5 Fast Facts About Esther Afua Ocloo
Today, Google is celebrating what would have been the 98th birthday of Esther Afua Ocloo with a Google Doodle. Just who was this groundbreaking businesswoman who was known to so many as “Auntie Ocloo”? Read on for five fast facts about her life and legacy.
1. SHE STARTED HER FIRST BUSINESS WITH LESS THAN A DOLLAR.
Thanks to a scholarship and the generosity of an aunt, Esther Afua Ocloo was able to attend Achimota School, one of Ghana’s most prestigious boarding schools. But unlike so many of her classmates, Ocloo—who was born Esther Afua Nkulenu—did not come from a wealthy family. (Her father was a blacksmith and her mother was a potter and farmer.) Still, Ocloo was determined to succeed in life, and on her own terms.
After graduating from high school, her aunt gifted her with 10 shillings (less than a dollar), which she used to purchase sugar, oranges, and a dozen jars in order to make some marmalade that she could sell. “I was determined to turn that 10 shillings into two pounds at least,” Ocloo recalled in an interview years later. "With six shillings I bought the ingredients to make marmalade, and went to the street side to sell the jars of marmalade. Within an hour I had sold all my jars and turned six shillings into 12! I was so excited I treated myself to a delicious lunch.”
2. SHE WAS ENCOURAGED BY HER FORMER TEACHERS.
Though she attended school with the children of some of Ghana’s most prominent families, Ocloo didn’t concern herself with the look of things. “Ghana was taking on more of the values of our colonizer, Britain,” she said of the atmosphere in Ghana in the early 1940s. “The attitude to people doing blue-collar work was terrible. In my days, people who had received a secondary education were expected to seek jobs in offices, managerial positions. I was ridiculed by all my classmates, who saw me hawking marmalade on the street like an uneducated street vendor. I went to a school with prestige, [where] the Ghanaians trying to mimic our colonizers looked down on the old fashioned traditions. But 80 percent of our teachers were European, and they were excited when they heard what I was doing.”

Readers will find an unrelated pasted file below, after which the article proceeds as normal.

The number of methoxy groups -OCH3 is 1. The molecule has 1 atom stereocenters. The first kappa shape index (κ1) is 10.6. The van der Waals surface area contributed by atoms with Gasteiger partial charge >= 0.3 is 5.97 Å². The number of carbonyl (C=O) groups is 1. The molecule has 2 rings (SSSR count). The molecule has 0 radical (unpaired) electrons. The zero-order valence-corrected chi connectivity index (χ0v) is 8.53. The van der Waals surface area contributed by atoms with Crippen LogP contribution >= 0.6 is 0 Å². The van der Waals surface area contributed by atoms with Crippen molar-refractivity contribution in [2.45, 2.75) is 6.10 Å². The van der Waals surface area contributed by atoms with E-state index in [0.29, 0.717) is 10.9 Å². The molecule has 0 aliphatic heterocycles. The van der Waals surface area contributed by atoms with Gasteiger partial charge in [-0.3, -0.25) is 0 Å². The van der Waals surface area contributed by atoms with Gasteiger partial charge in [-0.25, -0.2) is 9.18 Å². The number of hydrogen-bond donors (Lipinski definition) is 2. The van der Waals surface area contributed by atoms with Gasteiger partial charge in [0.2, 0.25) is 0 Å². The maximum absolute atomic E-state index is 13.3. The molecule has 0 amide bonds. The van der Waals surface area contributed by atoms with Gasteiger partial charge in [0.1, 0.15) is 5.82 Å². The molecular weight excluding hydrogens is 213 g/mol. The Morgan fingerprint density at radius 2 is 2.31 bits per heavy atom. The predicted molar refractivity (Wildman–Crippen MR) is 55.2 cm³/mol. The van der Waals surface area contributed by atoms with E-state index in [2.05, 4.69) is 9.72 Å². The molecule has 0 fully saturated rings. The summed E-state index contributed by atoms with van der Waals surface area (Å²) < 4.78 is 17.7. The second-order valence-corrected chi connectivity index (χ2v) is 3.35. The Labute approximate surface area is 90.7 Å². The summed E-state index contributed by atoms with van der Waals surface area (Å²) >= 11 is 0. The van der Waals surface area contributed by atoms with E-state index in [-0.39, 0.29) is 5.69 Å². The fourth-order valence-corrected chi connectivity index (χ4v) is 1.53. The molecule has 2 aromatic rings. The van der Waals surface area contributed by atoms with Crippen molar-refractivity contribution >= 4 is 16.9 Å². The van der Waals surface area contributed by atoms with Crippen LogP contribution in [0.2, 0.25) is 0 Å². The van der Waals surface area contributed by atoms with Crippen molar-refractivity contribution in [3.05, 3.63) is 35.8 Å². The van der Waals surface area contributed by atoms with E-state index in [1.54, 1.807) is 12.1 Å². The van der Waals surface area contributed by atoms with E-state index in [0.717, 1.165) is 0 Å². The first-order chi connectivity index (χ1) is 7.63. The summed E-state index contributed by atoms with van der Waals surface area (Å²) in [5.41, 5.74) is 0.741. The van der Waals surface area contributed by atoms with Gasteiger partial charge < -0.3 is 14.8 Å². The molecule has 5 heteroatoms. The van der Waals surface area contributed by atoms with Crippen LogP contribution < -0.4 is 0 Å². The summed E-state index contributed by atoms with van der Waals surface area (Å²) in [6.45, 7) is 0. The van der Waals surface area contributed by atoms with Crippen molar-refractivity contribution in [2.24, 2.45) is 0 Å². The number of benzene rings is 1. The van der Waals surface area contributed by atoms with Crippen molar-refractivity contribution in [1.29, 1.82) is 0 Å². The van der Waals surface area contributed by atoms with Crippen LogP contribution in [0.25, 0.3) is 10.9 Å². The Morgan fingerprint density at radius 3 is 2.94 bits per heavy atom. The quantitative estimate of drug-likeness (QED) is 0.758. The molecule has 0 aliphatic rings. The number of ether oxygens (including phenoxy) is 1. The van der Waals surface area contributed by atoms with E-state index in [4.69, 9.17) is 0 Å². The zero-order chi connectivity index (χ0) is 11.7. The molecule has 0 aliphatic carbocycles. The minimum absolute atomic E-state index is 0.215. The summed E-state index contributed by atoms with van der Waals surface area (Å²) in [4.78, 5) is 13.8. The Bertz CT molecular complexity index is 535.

They were so excited that Ocloo’s alma mater became her first big client. “They invited me to supply the school with my marmalade two times a week,” she said. “They were so impressed with how successful my business was, they began reserving a percentage of my profits to save money for me to go to England for further training.” Between that and the contract she eventually secured with the military, Ocloo was able to take out a bank loan and make her business—known as Nkulenu Industries—official. The company is still doing business today, making jams and other food items, which are exported around the world.
3. SHE WAS THE FIRST BLACK INDIVIDUAL TO RECEIVE A COOKING DIPLOMA FROM THE GOOD HOUSEKEEPING INSTITUTE.
In addition to helping her get her first business off the ground, the Achimota School also helped Ocloo further her education. Between 1949 and 1951, the school sponsored her trip to England, where she received post-graduate training. In 1951, she received a cooking diploma from the Good Housekeeping Institute in London; she was the first black individual to achieve the honor. She also took classes in food science, technology, preservation, nutrition, and agriculture at Bristol University.
4. SHE DEDICATED HER LIFE TO HELPING OTHER WOMEN SUCCEED.
When Ocloo returned to Ghana, she wasn’t about to keep all of that education to herself. Instead, she dedicated much of her time and life to empowering other women to become self-sufficient, establishing a farm-based program to help teach women about business, food production, agriculture, and craft-making.
''I have taught them to cost the things they sell and determine their profits,'' Ocloo said. ''You know what we found? We found that a woman selling rice and stew on the side of the street is making more money than most women in office jobs—but they are not taken seriously."
In a separate interview, Ocloo spoke about where her desire to empower women came from. “I came from an underprivileged family,” she told The Odyssey. “I wanted to see to it that women were equipped to help their children so they don't suffer the same hardships. Women can contribute effectively—socially, economically, and culturally. Women are the economic backbone of West Africa. They produce over 80 percent of our food—from growing, to producing, to distributing, yet their jobs are not regarded in a high esteem.”
Over the course of her life, Ocloo helped to found eight nonprofit organizations, including the Sustainable End of Hunger Foundation and Women's World Banking, a microlending organization that gives small loans to female business owners who are unable to secure traditional bank loans. The organization operates in more than two dozen countries.
5. SHE BECAME THE FIRST WOMAN TO RECEIVE THE AFRICA PRIZE FOR LEADERSHIP.
In 1990, Ocloo achieved yet another first when she became the first woman to receive the Africa Prize for Leadership, an award given by The Hunger Project to “outstanding leaders from every level and every sector of society. Individually, their accomplishments have improved the lives of tens of millions of people. Together, they represent a new possibility.” True to form, Ocloo reinvested much of her prize money in the women she fought so hard to empower. Following her passing in 2002, The New York Times reported that when Ocloo’s children once complained to her about how all that training was only helping her competitors, Ocloo responded that, “I don't listen. My main goal is to help my fellow women. If they make better marmalade than me, I deserve the competition.”